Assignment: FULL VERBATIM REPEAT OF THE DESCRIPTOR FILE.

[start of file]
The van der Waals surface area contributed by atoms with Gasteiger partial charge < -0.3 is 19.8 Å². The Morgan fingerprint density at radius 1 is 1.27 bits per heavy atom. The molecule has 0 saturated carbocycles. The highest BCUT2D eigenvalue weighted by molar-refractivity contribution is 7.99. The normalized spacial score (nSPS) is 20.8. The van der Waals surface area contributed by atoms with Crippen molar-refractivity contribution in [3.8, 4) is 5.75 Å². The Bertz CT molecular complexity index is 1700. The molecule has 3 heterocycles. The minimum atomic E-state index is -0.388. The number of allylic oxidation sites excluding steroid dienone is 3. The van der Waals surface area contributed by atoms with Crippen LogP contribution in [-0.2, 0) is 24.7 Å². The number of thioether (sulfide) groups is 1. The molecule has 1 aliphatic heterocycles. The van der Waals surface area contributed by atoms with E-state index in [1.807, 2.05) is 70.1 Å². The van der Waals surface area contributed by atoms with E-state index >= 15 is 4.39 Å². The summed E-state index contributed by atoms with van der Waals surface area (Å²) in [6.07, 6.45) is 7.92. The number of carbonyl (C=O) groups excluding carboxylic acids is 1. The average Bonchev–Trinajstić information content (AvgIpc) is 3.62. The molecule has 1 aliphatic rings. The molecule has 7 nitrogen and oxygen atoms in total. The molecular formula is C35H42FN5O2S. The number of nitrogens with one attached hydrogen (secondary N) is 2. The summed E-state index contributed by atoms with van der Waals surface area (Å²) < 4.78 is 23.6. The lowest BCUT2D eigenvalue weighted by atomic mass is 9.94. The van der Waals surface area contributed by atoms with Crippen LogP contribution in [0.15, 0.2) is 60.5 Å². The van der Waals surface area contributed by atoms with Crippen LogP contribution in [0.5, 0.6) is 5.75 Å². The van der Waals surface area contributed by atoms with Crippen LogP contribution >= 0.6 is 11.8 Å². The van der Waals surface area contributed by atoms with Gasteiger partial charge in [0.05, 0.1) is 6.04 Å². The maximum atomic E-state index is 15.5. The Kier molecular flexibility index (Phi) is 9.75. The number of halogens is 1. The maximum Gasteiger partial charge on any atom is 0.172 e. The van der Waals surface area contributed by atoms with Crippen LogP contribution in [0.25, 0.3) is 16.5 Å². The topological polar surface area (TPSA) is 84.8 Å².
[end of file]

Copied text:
The van der Waals surface area contributed by atoms with Gasteiger partial charge < -0.3 is 19.8 Å². The Morgan fingerprint density at radius 1 is 1.27 bits per heavy atom. The molecule has 0 saturated carbocycles. The highest BCUT2D eigenvalue weighted by molar-refractivity contribution is 7.99. The normalized spacial score (nSPS) is 20.8. The van der Waals surface area contributed by atoms with Crippen molar-refractivity contribution in [3.8, 4) is 5.75 Å². The Bertz CT molecular complexity index is 1700. The molecule has 3 heterocycles. The minimum atomic E-state index is -0.388. The number of allylic oxidation sites excluding steroid dienone is 3. The van der Waals surface area contributed by atoms with Crippen LogP contribution in [-0.2, 0) is 24.7 Å². The number of thioether (sulfide) groups is 1. The molecule has 1 aliphatic heterocycles. The van der Waals surface area contributed by atoms with E-state index in [1.807, 2.05) is 70.1 Å². The van der Waals surface area contributed by atoms with E-state index >= 15 is 4.39 Å². The summed E-state index contributed by atoms with van der Waals surface area (Å²) in [6.07, 6.45) is 7.92. The number of carbonyl (C=O) groups excluding carboxylic acids is 1. The average Bonchev–Trinajstić information content (AvgIpc) is 3.62. The molecule has 1 aliphatic rings. The molecule has 7 nitrogen and oxygen atoms in total. The molecular formula is C35H42FN5O2S. The number of nitrogens with one attached hydrogen (secondary N) is 2. The summed E-state index contributed by atoms with van der Waals surface area (Å²) < 4.78 is 23.6. The lowest BCUT2D eigenvalue weighted by atomic mass is 9.94. The van der Waals surface area contributed by atoms with Crippen LogP contribution in [0.15, 0.2) is 60.5 Å². The van der Waals surface area contributed by atoms with Crippen LogP contribution in [0.5, 0.6) is 5.75 Å². The van der Waals surface area contributed by atoms with Crippen LogP contribution >= 0.6 is 11.8 Å². The van der Waals surface area contributed by atoms with Gasteiger partial charge in [0.05, 0.1) is 6.04 Å². The maximum atomic E-state index is 15.5. The Kier molecular flexibility index (Phi) is 9.75. The number of halogens is 1. The maximum Gasteiger partial charge on any atom is 0.172 e. The van der Waals surface area contributed by atoms with Crippen LogP contribution in [0.25, 0.3) is 16.5 Å². The topological polar surface area (TPSA) is 84.8 Å².